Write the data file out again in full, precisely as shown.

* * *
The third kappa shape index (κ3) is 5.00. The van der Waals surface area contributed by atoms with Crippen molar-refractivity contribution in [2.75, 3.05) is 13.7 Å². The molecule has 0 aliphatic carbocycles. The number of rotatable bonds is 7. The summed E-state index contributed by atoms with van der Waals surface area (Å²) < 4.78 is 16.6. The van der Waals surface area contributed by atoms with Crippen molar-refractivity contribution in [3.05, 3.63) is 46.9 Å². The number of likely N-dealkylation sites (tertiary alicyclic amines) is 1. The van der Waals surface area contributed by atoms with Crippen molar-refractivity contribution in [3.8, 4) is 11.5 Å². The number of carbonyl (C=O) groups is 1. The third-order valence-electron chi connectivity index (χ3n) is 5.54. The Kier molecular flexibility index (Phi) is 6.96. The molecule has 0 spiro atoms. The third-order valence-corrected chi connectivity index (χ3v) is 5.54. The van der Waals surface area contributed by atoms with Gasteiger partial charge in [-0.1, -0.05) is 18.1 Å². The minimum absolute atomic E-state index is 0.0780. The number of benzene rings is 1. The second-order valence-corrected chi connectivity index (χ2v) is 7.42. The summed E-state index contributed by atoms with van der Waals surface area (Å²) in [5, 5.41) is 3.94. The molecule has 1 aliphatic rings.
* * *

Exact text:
The third kappa shape index (κ3) is 5.00. The van der Waals surface area contributed by atoms with Crippen molar-refractivity contribution in [2.75, 3.05) is 13.7 Å². The molecule has 0 aliphatic carbocycles. The number of rotatable bonds is 7. The summed E-state index contributed by atoms with van der Waals surface area (Å²) < 4.78 is 16.6. The van der Waals surface area contributed by atoms with Crippen molar-refractivity contribution in [3.05, 3.63) is 46.9 Å². The number of likely N-dealkylation sites (tertiary alicyclic amines) is 1. The van der Waals surface area contributed by atoms with Crippen molar-refractivity contribution in [3.8, 4) is 11.5 Å². The number of carbonyl (C=O) groups is 1. The third-order valence-electron chi connectivity index (χ3n) is 5.54. The Kier molecular flexibility index (Phi) is 6.96. The molecule has 0 spiro atoms. The third-order valence-corrected chi connectivity index (χ3v) is 5.54. The van der Waals surface area contributed by atoms with Gasteiger partial charge in [-0.1, -0.05) is 18.1 Å². The minimum absolute atomic E-state index is 0.0780. The number of benzene rings is 1. The second-order valence-corrected chi connectivity index (χ2v) is 7.42. The summed E-state index contributed by atoms with van der Waals surface area (Å²) in [5, 5.41) is 3.94. The molecule has 1 aliphatic rings.